7. I'm not quite sure how you differentiate science-based from evidence-based. The evidence is science-based. From what I have been taught, your intervention should be derived from the effective and efficacious treatments for that diagnosis. Typically, since most clients will have more than 1 concern, I will conceptualize all the concerns that the person is presenting with and figure out what the underlying problems are and, in part with a collaborative discussion with the client, will come up with a treatment plan that specifically targets what is believed to be the most pressing/underlyin
  8. Yes, I agree with the other 2 posters. Assessments are a good way to measure progress, as long as you are using validated measures. When I did a practicum at a college counseling center, we used the CCAPS (Counseling Center Assessment of Psychological Symptoms) bi-weekly to track changes/progress, and at my current site we use the PHQ-9 and a mini mental status exam because of the population I work with. Insurance companies, from what I've been told, also like seeing assessments, even self-report ones like the PHQ-9 or BDI, because they are tangible scores so that measurable change can be seen
  9. Some schools explicitly prohibit this, so it depends on the school. I would reach out to someone in admissions if possible to find out.
  10. Can you maybe contact your undergrad institution? I'm assuming you aren't the 1st graduate to apply to grad school. They may be able to tell you how others have navigated that. Otherwise, I have no idea since I went to a state school with a standard grading system, so I have limited advice in that aspect.
  11. I agree with the advice @SoundofSilence gave above. Do a search in Google Scholar and/or look through articles of interest you've saved and start there. Since you seem particularly interesting in programs with a Clinical Science lean, maybe also check out the PCSAS accredited list and see what faculty fit with your interests: https://www.pcsas.org/accreditation/accredited-programs/.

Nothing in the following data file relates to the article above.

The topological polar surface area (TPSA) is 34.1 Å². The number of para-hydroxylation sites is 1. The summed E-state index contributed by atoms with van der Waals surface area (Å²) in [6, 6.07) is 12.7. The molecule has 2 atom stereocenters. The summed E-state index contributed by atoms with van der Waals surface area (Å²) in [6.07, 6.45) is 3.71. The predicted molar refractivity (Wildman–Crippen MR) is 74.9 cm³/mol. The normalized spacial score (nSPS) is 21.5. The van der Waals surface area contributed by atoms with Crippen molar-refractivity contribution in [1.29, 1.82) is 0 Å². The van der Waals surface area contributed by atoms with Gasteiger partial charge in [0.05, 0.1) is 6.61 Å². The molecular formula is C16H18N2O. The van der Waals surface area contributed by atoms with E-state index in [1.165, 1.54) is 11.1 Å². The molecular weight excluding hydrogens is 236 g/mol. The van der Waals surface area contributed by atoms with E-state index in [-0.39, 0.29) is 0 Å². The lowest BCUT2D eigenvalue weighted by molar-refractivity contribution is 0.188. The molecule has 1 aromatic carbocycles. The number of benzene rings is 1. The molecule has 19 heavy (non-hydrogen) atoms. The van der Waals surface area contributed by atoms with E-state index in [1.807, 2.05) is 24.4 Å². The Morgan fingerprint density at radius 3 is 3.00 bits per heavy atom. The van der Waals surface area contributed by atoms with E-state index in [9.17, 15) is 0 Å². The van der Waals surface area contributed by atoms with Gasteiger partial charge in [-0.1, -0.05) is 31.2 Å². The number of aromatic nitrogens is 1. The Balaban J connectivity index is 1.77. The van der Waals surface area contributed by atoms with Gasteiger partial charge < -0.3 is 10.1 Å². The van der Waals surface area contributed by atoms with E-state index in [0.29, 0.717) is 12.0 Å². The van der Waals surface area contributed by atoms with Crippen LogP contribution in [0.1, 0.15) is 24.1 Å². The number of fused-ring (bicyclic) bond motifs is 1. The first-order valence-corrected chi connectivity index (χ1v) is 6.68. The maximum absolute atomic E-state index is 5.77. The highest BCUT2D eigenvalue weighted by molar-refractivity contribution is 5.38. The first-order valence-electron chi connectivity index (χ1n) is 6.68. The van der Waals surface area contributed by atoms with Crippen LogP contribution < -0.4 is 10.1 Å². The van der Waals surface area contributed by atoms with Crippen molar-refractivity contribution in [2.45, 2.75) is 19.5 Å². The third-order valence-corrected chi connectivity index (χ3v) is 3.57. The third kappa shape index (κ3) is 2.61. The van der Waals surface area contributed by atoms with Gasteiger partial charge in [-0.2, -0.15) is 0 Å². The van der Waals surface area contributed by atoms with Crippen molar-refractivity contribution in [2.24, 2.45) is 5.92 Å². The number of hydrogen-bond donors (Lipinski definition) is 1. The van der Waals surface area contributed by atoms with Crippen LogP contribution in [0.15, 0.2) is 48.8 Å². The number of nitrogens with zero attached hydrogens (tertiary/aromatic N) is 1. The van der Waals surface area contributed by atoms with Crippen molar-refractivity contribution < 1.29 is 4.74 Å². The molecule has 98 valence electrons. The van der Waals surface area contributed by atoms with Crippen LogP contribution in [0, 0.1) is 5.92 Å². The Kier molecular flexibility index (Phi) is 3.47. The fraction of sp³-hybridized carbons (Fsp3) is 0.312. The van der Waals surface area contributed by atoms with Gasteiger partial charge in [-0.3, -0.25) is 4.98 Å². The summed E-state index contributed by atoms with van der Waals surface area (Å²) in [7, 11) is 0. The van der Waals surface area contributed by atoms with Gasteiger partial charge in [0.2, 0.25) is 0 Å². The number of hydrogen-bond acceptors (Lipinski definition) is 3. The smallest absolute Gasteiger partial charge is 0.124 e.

12. Yikes, which programs are these? That honestly sounds like a red-flag of the program, in that they might not be too focused on providing evidence-based training.
  13. Your credentials seem pretty solid. I wouldn't worry about the lack of clinical experience. Unless you have a master's, very little clinical experience available post-bacc is actually anything remotely similar to what a psychologist does. You have a good number of presentations, and it isn't expected to have multiple publications without an advanced degree. I have to respectfully disagree with EyelandPsychePhD about publishing in open access journals by yourself. PIs want to see that you are open to learning how to properly conduct and disseminate research. Publishing something in a low impact
  14. At the bottom of my CV, I have a section called "Skills" where I put things like "Proficient in SPSS, Qualtrics," etc. and other things that don't fit elsewhere (such as assessments I am able to administer, but that will be applicable once you're in a program). That may be an option for you to include all of those programs you are familiar with. I honestly wouldn't worry too much about your undergrad GPA if you have an MA. They are going to care about that one more, along with your GRE scores. I would definitely add the EEG stuff, but trim down that description. There is a lot of filler
  15. Yep, basically. That's why many people will apply multiple cycles before getting in.